So how are waterfalls formed?
The formation of waterfalls: Ask pupils in which part are a river are waterfalls located? They should know this from Lesson One. (Waterfalls are formed in the upper course where the land is steep, rather than the middle and lower courses where the land is flatter)
What are the characteristics of the landscape in the upper course? (Steep/high elevation)
Show pupils the diagram of a cross section of a waterfall as you explain how they are formed.
Waterfalls are formed as the river flows downstream. The river can flow over different rocks- some are hard and some are softer. As water flows it erodes the rocks. However, it erodes layers of softer rock more quickly and easily than the layers (or strata) of harder rock.
In the diagram you can see that a strata of hard rock is on top of soft rock.
As the water flows over the waterfall the softer rock will be undercut- exposing the strata of hard rock which will begin to overhang the softer rock beneath it. Over time, the overhanging hard rock will collapse.
The process then continues, with soft rock eroding and hard rock collapsing. This results in the waterfall moving, or retreating upstream, carving a steep gorge into the landscape as it does. A plunge pool is created at the base of waterfalls. The water is very turbulent here, and combined with the fallen rocks, acts to erode a deep hole, or pool in the river bed.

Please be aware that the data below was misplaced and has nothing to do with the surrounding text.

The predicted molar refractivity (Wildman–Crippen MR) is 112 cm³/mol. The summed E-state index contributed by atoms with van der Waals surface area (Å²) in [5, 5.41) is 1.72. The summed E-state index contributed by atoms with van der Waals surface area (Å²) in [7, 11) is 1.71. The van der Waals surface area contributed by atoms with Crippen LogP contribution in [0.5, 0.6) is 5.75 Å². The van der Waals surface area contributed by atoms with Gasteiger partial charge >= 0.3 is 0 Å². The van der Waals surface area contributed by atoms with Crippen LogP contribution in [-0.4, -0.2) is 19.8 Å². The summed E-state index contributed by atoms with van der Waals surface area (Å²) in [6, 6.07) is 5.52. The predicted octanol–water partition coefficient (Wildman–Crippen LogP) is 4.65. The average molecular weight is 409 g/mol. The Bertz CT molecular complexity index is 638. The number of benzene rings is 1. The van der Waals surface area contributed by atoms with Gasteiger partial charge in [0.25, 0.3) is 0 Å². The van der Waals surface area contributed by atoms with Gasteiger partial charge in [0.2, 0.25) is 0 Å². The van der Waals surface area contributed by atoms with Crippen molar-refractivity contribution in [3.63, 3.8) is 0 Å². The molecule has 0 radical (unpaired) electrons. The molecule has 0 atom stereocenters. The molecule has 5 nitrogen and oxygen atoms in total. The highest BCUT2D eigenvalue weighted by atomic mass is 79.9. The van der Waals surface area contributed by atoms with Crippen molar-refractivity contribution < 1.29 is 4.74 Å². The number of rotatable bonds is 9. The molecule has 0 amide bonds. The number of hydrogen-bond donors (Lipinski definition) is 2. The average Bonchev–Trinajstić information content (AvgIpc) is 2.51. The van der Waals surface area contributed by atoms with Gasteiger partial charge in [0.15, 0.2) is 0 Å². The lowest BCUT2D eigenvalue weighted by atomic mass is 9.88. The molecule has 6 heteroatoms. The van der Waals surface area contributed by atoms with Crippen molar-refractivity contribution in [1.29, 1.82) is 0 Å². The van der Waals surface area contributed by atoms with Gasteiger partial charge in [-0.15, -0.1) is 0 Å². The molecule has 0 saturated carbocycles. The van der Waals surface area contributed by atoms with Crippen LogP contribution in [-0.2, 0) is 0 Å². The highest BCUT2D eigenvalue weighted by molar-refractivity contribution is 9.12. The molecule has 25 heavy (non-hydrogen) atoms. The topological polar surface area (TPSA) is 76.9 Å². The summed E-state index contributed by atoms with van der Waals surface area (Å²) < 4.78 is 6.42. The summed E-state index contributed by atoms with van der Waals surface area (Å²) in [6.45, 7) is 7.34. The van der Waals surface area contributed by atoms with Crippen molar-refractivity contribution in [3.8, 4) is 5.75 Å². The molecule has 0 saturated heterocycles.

Ridges of hard and soft rock can also create an uneven river bed, which generates rapids.
The gorge cut by the retreat of the Niagara Falls is 11km long. More modestly, High Force waterfall on the River Tees in Yorkshire retreats at a rate of 5-6mm per year and has a gorge 700 metres long.
England’s highest waterfall: Gaping Gill waterfall is located on the river Fell Beck, North Yorkshire and has a drop of 98 metres. However, it cannot be seen from the surface, because the waterfall plunges below ground into a pothole. However, pothole clubs hold regular ‘winch meets’ to allow tourists to be winched down into the deep cavern to see the waterfall for themselves. Use Google Earth to locate the entrance of the pothole.